Criminal justice reform, education overhaul among top bills in Ohio legislature this week
The lame-duck session for the Ohio General Assembly is heading into its final few weeks and the Republican legislative leadership is laying out what they would like to pass before the end of the year.
The schedule for committees in the House and Senate has a mix of bills that will get their first and only hearing along with pieces of legislation that could wind up on the governor’s desk.
Lawmakers seem poised to continue forward with a bill that makes sweeping changes to Ohio’s criminal justice system.
The bill, SB288, increases the ability for incarcerated people to be released early by completing different programs, gives judges more authority to decide if a criminal record should be sealed, and makes strangulation a second-degree felony.
The Senate has scheduled a possible vote out of committee for a bill that overhauls Ohio’s education department and transfers more power over to the governor’s office by creating a cabinet-level director of the department. The full Senate could also hold a vote on the bill this week.
The House Government Oversight Committee will hold another hearing on HJR6, which would require a ballot issue to receive 60% of the vote in order to amend the state constitution. The resolution is expected to be on the fast track in order to pass both chambers and be placed on the May primary ballot for voters to make the final decision on the proposal.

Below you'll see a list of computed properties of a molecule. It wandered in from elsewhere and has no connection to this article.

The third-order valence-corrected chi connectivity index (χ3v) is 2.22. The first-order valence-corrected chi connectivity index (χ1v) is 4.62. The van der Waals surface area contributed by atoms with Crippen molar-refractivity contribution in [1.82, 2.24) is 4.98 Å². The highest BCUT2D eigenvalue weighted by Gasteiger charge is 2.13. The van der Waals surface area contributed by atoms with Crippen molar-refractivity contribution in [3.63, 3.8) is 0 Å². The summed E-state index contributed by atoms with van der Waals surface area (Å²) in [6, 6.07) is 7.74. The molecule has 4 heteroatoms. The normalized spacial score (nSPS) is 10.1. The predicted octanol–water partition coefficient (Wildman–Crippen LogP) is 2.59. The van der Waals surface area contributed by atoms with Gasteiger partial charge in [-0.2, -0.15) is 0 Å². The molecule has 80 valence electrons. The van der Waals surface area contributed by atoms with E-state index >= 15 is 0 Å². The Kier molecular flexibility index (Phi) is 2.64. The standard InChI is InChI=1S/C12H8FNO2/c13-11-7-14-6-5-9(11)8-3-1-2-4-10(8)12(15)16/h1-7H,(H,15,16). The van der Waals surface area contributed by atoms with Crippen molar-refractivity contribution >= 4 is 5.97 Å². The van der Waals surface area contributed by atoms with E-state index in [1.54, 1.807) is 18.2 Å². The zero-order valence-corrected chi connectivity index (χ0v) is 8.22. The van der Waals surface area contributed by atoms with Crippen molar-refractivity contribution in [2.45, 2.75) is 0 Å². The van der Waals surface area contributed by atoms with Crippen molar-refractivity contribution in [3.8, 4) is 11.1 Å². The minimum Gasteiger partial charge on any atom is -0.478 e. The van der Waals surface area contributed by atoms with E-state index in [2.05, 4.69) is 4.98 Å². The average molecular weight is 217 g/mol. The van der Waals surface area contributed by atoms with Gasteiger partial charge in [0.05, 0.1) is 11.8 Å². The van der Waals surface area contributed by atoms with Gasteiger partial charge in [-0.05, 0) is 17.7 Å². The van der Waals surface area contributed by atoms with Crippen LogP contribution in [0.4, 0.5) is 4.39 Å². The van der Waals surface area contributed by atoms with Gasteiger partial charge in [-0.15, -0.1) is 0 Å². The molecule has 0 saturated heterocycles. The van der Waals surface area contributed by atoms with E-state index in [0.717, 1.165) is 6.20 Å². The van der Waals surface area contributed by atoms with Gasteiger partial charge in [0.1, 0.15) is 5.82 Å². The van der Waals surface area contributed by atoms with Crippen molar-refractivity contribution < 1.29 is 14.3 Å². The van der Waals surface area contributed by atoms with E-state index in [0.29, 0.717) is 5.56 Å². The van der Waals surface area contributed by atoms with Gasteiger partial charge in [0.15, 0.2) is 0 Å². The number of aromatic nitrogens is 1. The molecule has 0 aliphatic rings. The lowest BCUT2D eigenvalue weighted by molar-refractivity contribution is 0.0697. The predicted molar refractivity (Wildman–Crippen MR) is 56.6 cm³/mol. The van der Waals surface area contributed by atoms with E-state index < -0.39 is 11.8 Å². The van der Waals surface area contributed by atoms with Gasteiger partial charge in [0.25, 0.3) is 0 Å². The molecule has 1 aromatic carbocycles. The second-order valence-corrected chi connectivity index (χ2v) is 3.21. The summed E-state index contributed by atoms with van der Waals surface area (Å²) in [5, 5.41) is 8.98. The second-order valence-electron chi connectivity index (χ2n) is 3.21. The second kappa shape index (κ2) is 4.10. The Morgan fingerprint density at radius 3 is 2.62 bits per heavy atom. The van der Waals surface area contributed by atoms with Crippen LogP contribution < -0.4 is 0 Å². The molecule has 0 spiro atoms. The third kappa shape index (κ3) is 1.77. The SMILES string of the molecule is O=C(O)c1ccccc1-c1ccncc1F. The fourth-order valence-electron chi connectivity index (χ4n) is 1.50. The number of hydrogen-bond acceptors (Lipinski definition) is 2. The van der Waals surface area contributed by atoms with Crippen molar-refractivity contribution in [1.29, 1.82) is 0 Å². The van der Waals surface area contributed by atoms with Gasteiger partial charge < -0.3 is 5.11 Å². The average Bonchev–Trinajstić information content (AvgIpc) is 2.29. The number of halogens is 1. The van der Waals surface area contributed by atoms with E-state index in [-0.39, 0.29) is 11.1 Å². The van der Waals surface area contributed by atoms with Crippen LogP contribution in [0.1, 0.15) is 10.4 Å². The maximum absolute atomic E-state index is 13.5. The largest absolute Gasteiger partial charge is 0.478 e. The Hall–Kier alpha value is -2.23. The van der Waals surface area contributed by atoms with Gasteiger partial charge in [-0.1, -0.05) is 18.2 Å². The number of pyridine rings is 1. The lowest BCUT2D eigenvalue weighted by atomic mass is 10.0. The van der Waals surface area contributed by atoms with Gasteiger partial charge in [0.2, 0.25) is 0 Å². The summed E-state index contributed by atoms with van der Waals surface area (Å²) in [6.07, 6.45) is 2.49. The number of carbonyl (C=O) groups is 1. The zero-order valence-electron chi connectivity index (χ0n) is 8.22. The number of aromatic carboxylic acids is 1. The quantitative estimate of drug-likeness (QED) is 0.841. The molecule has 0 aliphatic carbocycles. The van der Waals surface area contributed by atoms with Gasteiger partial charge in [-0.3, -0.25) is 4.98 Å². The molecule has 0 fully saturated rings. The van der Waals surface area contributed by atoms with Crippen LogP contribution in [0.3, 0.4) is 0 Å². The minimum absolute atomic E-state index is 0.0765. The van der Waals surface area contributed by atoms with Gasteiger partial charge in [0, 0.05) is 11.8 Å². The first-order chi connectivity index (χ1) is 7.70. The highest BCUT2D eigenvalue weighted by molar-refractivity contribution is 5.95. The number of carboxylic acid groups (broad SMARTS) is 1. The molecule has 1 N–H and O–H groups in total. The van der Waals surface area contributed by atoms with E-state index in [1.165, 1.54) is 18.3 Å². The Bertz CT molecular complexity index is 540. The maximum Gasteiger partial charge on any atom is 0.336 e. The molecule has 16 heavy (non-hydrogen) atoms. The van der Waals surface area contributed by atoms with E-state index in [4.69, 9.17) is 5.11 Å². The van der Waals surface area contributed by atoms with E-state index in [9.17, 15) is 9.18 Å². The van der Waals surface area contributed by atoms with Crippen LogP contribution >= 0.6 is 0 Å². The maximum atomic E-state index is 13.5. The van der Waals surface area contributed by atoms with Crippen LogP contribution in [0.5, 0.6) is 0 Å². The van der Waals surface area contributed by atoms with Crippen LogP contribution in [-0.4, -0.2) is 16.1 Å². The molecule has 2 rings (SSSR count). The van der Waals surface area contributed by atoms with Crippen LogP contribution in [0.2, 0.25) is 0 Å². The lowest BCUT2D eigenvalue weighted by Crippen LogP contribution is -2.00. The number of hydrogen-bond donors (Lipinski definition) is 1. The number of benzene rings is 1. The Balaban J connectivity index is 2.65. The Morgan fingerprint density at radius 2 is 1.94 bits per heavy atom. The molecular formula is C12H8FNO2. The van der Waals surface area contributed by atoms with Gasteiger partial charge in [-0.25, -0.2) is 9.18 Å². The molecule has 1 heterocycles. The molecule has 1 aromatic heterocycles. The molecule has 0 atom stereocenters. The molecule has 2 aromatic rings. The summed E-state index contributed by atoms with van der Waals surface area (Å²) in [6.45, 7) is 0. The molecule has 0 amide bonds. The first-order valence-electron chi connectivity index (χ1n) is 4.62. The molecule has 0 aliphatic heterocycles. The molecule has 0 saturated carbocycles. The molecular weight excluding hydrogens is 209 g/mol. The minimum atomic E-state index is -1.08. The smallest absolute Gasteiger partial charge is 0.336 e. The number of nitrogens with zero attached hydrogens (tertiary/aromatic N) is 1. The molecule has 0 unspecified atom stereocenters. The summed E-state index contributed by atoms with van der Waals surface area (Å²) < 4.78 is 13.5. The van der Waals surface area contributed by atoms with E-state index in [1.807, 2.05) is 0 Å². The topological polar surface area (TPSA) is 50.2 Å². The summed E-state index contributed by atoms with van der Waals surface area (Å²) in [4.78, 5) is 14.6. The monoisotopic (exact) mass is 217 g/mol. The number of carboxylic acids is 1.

A Senate committee is expected to amend a controversial bill that would ban transgender athletes from girls’ sports. The current language would require an invasive exam if a high school athlete’s sex is questioned. Republican leaders have said they want to change those provisions.
A bill to increase penalties for people who call in fake emergencies, also known as swatting, will get a hearing in the Senate. The bill already passed the House and has support in both chambers.
There are other bills slated for hearings that would legalize recreational marijuana, one bill sponsored by Republicans the other sponsored by Democrats. Senate President Matt Huffman (R-Lima) has said he does not support those measures, as well as a bill that would make texting and driving a primary offense.
As the legislature continues its work, lawmakers are also crafting potential language for a bill that would make changes to the state’s abortion ban — which is currently on hold. The changes are expected to specify what exemptions would be allowed for a legal abortion.